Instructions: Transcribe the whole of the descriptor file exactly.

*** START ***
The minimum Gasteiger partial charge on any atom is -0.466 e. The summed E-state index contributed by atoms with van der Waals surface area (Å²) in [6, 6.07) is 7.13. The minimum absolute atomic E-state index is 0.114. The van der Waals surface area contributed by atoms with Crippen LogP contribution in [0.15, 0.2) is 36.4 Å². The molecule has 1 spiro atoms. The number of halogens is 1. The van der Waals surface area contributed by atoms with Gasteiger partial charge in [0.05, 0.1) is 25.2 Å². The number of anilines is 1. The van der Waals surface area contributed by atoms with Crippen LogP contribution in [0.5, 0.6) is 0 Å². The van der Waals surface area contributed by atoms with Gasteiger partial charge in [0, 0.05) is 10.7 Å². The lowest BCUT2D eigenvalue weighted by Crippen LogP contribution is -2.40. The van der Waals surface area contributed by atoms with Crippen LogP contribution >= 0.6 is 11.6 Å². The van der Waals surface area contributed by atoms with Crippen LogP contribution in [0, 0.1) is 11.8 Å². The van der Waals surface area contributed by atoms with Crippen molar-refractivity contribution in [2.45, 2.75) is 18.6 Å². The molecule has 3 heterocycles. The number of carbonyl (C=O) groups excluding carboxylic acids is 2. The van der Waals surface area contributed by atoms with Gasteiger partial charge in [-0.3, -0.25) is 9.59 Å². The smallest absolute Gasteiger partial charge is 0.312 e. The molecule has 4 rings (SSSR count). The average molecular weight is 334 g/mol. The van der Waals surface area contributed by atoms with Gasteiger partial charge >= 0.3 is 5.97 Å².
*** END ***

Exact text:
The minimum Gasteiger partial charge on any atom is -0.466 e. The summed E-state index contributed by atoms with van der Waals surface area (Å²) in [6, 6.07) is 7.13. The minimum absolute atomic E-state index is 0.114. The van der Waals surface area contributed by atoms with Crippen LogP contribution in [0.15, 0.2) is 36.4 Å². The molecule has 1 spiro atoms. The number of halogens is 1. The van der Waals surface area contributed by atoms with Gasteiger partial charge in [0.05, 0.1) is 25.2 Å². The number of anilines is 1. The van der Waals surface area contributed by atoms with Crippen LogP contribution in [0.5, 0.6) is 0 Å². The van der Waals surface area contributed by atoms with Gasteiger partial charge in [0, 0.05) is 10.7 Å². The lowest BCUT2D eigenvalue weighted by Crippen LogP contribution is -2.40. The van der Waals surface area contributed by atoms with Crippen LogP contribution >= 0.6 is 11.6 Å². The van der Waals surface area contributed by atoms with Crippen LogP contribution in [0, 0.1) is 11.8 Å². The van der Waals surface area contributed by atoms with Crippen molar-refractivity contribution in [2.45, 2.75) is 18.6 Å². The molecule has 3 heterocycles. The number of carbonyl (C=O) groups excluding carboxylic acids is 2. The van der Waals surface area contributed by atoms with Gasteiger partial charge in [-0.3, -0.25) is 9.59 Å². The smallest absolute Gasteiger partial charge is 0.312 e. The molecule has 4 rings (SSSR count). The average molecular weight is 334 g/mol. The van der Waals surface area contributed by atoms with Gasteiger partial charge >= 0.3 is 5.97 Å².